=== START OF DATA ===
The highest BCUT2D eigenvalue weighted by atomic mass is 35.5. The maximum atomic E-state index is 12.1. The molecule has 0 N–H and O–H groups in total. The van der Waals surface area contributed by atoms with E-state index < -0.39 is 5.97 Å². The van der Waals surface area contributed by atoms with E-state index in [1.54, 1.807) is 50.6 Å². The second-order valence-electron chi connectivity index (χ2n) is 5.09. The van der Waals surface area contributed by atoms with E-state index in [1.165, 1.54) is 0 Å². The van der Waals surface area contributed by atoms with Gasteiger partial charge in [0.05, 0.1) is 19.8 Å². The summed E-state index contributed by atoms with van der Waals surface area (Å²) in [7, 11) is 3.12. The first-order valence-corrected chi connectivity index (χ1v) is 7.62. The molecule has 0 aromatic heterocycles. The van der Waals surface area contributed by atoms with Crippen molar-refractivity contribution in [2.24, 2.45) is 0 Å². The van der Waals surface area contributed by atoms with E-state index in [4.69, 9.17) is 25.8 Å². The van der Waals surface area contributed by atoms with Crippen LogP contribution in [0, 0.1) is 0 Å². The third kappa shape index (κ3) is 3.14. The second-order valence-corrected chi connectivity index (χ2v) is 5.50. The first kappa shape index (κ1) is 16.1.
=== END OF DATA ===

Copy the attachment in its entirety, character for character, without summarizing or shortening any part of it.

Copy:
The highest BCUT2D eigenvalue weighted by atomic mass is 35.5. The maximum atomic E-state index is 12.1. The molecule has 0 N–H and O–H groups in total. The van der Waals surface area contributed by atoms with E-state index < -0.39 is 5.97 Å². The van der Waals surface area contributed by atoms with E-state index in [1.54, 1.807) is 50.6 Å². The second-order valence-electron chi connectivity index (χ2n) is 5.09. The van der Waals surface area contributed by atoms with E-state index in [1.165, 1.54) is 0 Å². The van der Waals surface area contributed by atoms with Gasteiger partial charge in [0.05, 0.1) is 19.8 Å². The summed E-state index contributed by atoms with van der Waals surface area (Å²) in [7, 11) is 3.12. The first-order valence-corrected chi connectivity index (χ1v) is 7.62. The molecule has 0 aromatic heterocycles. The van der Waals surface area contributed by atoms with Crippen molar-refractivity contribution in [2.24, 2.45) is 0 Å². The van der Waals surface area contributed by atoms with E-state index in [4.69, 9.17) is 25.8 Å². The van der Waals surface area contributed by atoms with Crippen LogP contribution in [0, 0.1) is 0 Å². The third kappa shape index (κ3) is 3.14. The second-order valence-corrected chi connectivity index (χ2v) is 5.50. The first kappa shape index (κ1) is 16.1.